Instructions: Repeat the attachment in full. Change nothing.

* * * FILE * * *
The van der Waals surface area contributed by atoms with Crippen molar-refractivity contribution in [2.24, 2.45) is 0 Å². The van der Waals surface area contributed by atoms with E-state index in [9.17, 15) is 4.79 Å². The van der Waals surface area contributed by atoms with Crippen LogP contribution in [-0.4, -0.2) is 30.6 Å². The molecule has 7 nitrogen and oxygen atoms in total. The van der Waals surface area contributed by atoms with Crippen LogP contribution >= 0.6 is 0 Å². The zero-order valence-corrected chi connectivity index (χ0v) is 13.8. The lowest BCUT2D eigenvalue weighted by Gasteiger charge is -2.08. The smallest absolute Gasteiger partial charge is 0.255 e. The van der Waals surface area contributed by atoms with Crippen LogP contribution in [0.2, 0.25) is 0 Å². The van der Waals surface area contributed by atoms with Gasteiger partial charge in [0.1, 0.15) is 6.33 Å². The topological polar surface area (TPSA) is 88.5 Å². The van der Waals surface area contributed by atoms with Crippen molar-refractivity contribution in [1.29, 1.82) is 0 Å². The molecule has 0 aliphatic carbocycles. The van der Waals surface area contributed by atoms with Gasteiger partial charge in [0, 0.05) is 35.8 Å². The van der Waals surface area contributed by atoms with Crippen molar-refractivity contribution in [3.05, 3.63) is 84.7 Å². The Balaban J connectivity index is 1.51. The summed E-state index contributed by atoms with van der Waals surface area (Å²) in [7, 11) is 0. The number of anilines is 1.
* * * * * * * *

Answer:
The van der Waals surface area contributed by atoms with Crippen molar-refractivity contribution in [2.24, 2.45) is 0 Å². The van der Waals surface area contributed by atoms with E-state index in [9.17, 15) is 4.79 Å². The van der Waals surface area contributed by atoms with Crippen LogP contribution in [-0.4, -0.2) is 30.6 Å². The molecule has 7 nitrogen and oxygen atoms in total. The van der Waals surface area contributed by atoms with Crippen LogP contribution >= 0.6 is 0 Å². The zero-order valence-corrected chi connectivity index (χ0v) is 13.8. The lowest BCUT2D eigenvalue weighted by Gasteiger charge is -2.08. The smallest absolute Gasteiger partial charge is 0.255 e. The van der Waals surface area contributed by atoms with Crippen LogP contribution in [0.2, 0.25) is 0 Å². The van der Waals surface area contributed by atoms with Gasteiger partial charge in [0.1, 0.15) is 6.33 Å². The topological polar surface area (TPSA) is 88.5 Å². The van der Waals surface area contributed by atoms with Crippen molar-refractivity contribution in [1.29, 1.82) is 0 Å². The molecule has 0 aliphatic carbocycles. The van der Waals surface area contributed by atoms with Gasteiger partial charge in [0, 0.05) is 35.8 Å². The van der Waals surface area contributed by atoms with Crippen molar-refractivity contribution in [3.05, 3.63) is 84.7 Å². The Balaban J connectivity index is 1.51. The summed E-state index contributed by atoms with van der Waals surface area (Å²) in [7, 11) is 0. The number of anilines is 1.